Reporting Esme Murphy
MINNEAPOLIS (WCCO) — Gas prices are continuing to climb with Minnesota prices 16 cents higher per gallon than they were just a month ago.
Our average price is $3.69 per gallon. And as hard as that is to handle, prices around the country are even higher. In California and a number of other states consumers are paying more than $4.
But your wallet is not the only thing being hurt by the higher prices — at least one Minnesota county is cutting back on road repairs.
Just outside of Faribault, it’s not hard to see the dividing line between the roads that have been resurfaced with a special sealant and the roads that haven’t.
Roads that have been resurfaced with a sealant will last five to 10 years longer because of the work that’s been done. Other parts of the road have not been resurfaced.
“There is a negative consequence to that, more and more water gets into the road,” Dennis Luebbe of the Rice County Highway Department said.
The result is so much deterioration — the road may have to be ripped up and partially reconstructed at a cost of $250,000 per mile.
The cost of resurfacing is just $14,000 a mile. But despite the obvious savings, Rice County has to slash its resurfacing plans because of the rising cost of the resurfacing material.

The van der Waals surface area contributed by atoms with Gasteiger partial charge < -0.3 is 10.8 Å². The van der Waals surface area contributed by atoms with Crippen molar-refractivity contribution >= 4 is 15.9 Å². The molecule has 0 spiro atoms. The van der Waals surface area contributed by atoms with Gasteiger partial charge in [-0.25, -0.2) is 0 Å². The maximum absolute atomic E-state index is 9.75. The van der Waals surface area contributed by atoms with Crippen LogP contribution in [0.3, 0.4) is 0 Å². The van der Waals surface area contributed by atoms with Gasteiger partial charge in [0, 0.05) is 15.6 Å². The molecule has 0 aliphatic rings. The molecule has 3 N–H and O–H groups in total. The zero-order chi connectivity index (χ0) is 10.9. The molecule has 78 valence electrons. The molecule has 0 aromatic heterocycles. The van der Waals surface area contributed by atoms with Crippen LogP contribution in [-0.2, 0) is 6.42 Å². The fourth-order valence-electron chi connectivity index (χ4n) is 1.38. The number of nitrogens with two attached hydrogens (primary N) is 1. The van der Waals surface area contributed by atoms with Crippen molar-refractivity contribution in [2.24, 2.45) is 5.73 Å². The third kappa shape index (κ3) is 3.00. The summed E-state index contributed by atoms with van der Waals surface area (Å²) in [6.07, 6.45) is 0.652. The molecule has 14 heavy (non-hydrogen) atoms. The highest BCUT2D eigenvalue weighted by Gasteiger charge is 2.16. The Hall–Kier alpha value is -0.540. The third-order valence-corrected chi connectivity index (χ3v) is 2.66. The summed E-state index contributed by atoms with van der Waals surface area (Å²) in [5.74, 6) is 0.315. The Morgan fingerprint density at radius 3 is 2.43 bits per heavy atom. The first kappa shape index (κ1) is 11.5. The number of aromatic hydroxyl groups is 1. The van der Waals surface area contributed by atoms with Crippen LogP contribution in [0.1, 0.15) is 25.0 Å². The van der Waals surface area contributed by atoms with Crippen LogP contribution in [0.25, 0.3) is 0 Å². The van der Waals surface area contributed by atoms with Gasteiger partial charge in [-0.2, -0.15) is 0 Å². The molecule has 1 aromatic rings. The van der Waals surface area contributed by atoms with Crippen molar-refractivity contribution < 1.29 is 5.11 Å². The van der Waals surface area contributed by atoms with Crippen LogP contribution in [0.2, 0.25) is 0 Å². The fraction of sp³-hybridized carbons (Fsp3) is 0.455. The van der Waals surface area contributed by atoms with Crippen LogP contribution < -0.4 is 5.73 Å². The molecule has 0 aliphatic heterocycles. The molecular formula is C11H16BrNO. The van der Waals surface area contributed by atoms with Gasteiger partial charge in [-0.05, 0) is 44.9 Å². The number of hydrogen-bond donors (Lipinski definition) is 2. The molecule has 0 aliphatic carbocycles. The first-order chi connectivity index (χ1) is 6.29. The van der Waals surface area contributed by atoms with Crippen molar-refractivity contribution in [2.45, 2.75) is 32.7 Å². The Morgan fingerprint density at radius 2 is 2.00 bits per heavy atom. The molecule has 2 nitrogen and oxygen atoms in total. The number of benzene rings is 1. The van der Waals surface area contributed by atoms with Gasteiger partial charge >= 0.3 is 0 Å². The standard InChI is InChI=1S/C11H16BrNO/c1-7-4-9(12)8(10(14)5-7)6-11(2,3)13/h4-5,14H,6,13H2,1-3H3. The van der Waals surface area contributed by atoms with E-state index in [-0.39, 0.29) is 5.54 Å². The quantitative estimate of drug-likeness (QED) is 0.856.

That material is more expensive because of rising oil prices.
“We are going to cut 20 percent out of our program this year,” Luebbe said.
And those rough roads exact a cost on cars.
“It’s a huge cost,” Luebbe said. “I’ve seen some studies where they estimate it’s $400 a year on maintenance costs due to road conditions. So that is a cost that is hidden.”
For Rice County residents, it’s a double hit, paying at the pump and knowing their cars will take a beating on unprotected roads.
“It’s pretty bad,” Joe Lenway said. “All the roads are pretty bad in Faribault, actually.”
Jackie Meyer agreed.
“It’s pretty round, it’s tougher on vehicles,” she said.
The resurfacing product is only used in rural areas. As for repairs in busier metro roads, our milder weather this winter gave us a huge break in the pothole department. This time last year, Hennepin County had 270 pothole complaints. This year it has only eight.